Chris Selley: Note to Prince Harry — celebrity slacktivism is a bad look for the Royal Family

Despite what some scandalized British headlines have suggested, Prince Harry, Duke of Sussex, has not claimed to be helping to save the world from climate change by only planning to get his 37-year-old wife pregnant one more time. “Two, maximum!” he tells primatologist Jane Goodall in an interview-cum-rambling discussion in the current edition of British Vogue, which was guest-edited by Meghan, Duchess of Sussex. It was in the context of some store-bought Harry musings about the perils facing planet Earth and its future inhabitants — “this place is borrowed,” etc. — but it was presented more as a half-joke than as an earnest plan to help out the biosphere.

Good thing, too, because not long after those headlines landed we learned Harry was off to Sicily for a massive Google-sponsored climate change celebrity gabfest. Needless to say, he didn’t row there. Italian media reported more than 100 private jets and several superyachts had delivered the actors, singers, supermodels and tech magnates. All reportedly had to sign non-disclosure agreements about what went on, which is a brilliant new innovation in climate-change slacktivism: “Our climate change discussions were not only important enough to justify heroic eruptions of carbon dioxide, but so important that we can’t tell you anything about them.”

The last thing the monarchy needs is Harry or other headline-gobbling Royals swanning around like celebrity flibbertigibbets

Some think it’s petty to criticize climate activists for their own emissions. I was recently taken to task by myriad correspondents, many of whom were not Liberal partisans, for suggesting that a family long weekend surfing on Vancouver Island was a strange look for a prime minister trying to sell Canadians on a carbon tax with the very future of the planet, he argues, hanging in the balance. Honestly it baffles me. Is the idea that celebrity advocacy for decarbonized lifestyles will inspire so many other people to adopt them that we should forgive the celebrities’ own excesses? If people actually take their environmental cues from the likes of Leonardo DiCaprio, Harry Styles, Naomi Campbell and Orlando Bloom — all were reportedly in Sicily — then surely they would be far more inspired if the celebrities actually made half a personal effort.

But there will always be films, and they will always need actors, and there will always be pop music, and it will always need singers, and fame being what it is, a lot of the actors and singers will always end up being insufferable flakes. The monarchy Harry’s dad and brother are front of the line to lead isn’t nearly so immutable. No other Western royal family has managed to maintain such a conspicuously opulent lifestyle while maintaining head-of-state status and widespread affection not just on its home soil — where class remains a dominant social divider — but in many very different realms all over the world.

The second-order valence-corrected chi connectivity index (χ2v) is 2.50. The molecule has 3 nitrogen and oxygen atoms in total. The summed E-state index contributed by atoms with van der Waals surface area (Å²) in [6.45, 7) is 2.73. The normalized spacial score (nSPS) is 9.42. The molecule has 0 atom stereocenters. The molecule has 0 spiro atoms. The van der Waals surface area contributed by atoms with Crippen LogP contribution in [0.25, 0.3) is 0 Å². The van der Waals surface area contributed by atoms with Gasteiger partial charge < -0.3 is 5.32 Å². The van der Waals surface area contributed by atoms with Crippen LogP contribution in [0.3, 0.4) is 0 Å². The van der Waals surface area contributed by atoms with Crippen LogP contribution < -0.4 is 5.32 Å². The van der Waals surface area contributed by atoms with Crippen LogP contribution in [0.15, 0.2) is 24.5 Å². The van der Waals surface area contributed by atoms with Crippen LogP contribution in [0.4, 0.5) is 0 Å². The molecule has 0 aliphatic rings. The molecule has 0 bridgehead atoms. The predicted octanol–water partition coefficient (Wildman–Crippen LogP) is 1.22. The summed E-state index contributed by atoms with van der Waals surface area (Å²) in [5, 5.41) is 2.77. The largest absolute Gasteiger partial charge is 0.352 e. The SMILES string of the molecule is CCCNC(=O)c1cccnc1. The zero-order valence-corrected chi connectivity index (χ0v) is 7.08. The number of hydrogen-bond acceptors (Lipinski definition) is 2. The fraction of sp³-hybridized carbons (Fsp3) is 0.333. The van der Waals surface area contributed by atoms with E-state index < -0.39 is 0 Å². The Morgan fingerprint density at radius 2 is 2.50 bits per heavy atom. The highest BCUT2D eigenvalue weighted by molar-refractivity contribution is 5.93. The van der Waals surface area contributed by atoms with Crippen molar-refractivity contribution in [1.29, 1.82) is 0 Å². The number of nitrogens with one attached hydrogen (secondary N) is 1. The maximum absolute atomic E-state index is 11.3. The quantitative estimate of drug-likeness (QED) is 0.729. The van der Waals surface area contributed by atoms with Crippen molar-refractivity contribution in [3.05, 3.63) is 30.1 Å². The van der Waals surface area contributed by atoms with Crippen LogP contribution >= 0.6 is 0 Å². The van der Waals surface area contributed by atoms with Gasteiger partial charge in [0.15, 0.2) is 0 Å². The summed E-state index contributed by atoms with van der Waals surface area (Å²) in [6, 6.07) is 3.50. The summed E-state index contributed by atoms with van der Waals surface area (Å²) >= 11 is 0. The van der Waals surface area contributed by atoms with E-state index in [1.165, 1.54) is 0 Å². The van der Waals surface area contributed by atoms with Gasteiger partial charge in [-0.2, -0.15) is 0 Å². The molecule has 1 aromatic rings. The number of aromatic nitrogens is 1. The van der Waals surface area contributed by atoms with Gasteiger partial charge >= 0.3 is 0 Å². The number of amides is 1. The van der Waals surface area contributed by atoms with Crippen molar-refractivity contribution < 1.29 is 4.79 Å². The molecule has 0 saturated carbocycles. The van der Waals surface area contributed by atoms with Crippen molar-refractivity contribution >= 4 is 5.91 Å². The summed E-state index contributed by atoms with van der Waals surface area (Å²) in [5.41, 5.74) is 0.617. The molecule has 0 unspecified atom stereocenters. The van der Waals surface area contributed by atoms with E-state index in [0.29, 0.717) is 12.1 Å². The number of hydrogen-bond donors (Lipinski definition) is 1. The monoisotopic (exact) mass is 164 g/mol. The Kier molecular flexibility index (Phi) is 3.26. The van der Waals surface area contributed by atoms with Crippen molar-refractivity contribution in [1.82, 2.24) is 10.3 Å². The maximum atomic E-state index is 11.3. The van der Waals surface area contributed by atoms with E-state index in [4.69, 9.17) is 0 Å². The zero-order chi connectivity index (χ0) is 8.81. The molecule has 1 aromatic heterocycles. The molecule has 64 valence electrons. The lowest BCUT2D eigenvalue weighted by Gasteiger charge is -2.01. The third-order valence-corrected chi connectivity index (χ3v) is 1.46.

Whatever you think of the Royals, it’s quite an accomplishment. And a significant part of the recipe has been eschewing intellectualism and the unfortunate flights of fancy that can come with it. Prince Charles will be Britain’s (and Canada’s) first university-graduate monarch. In contrast, by some accounts, 10-year-old Elizabeth Windsor was home-schooled to the tune of just seven-and-a-half hours a week. As Ben Pimlott explains in his landmark biography of her, the goal was first and foremost to prevent her emerging as a “blue stocking” — i.e., as a female intellectual.

The Queen is and always has been damn good at her job. Her perceived missteps — notably, failing to melt into a puddle of tears and urine after Princess Diana’s death — are mostly evidence of precisely what makes her so supremely suited to the position: Unflappability, decorum, discretion, a genetic predisposition not to blunder into the world of politics. When she passes away — perhaps 20 years from now, by the looks of it — the monarchy will be at a critical juncture. The absolute last thing it needs is Harry or other headline-gobbling Royals swanning around like celebrity flibbertigibbets poking their noses into politically divisive battles. Truly embracing and living the fight against climate change would be another thing entirely, but there’s no evidence the Duke and Duchess have any interest in that whatsoever.

Harry is far less likely even than his grandmother ever was to take the throne, of course. But at the risk of overblowing an offhand comment in Vogue magazine, it does invite uncomfortable premonitions of his father’s reign. In a BBC interview last year on the occasion of his 70th birthday, Charles vowed he’ll keep his nose out of politics when he becomes king. But that’s not a high bar to clear: In 2015 he failed in an attempt to prevent the release of more than two dozen letters he sent to government ministers on matters ranging from British troops’ materiel in Iraq to the culling of badgers. The fact remains he has publicly expressed opinions on things in a way his mother never did, and a lot of them are quite divisive (organic farming), and some of them are irredeemably stupid (homeopathy). This episode with Harry and his family planning is a useful reminder of the many pitfalls facing the House of Windsor when it’s finally time to replace the Queen, long may she reign.

• Email: [email protected] | Twitter: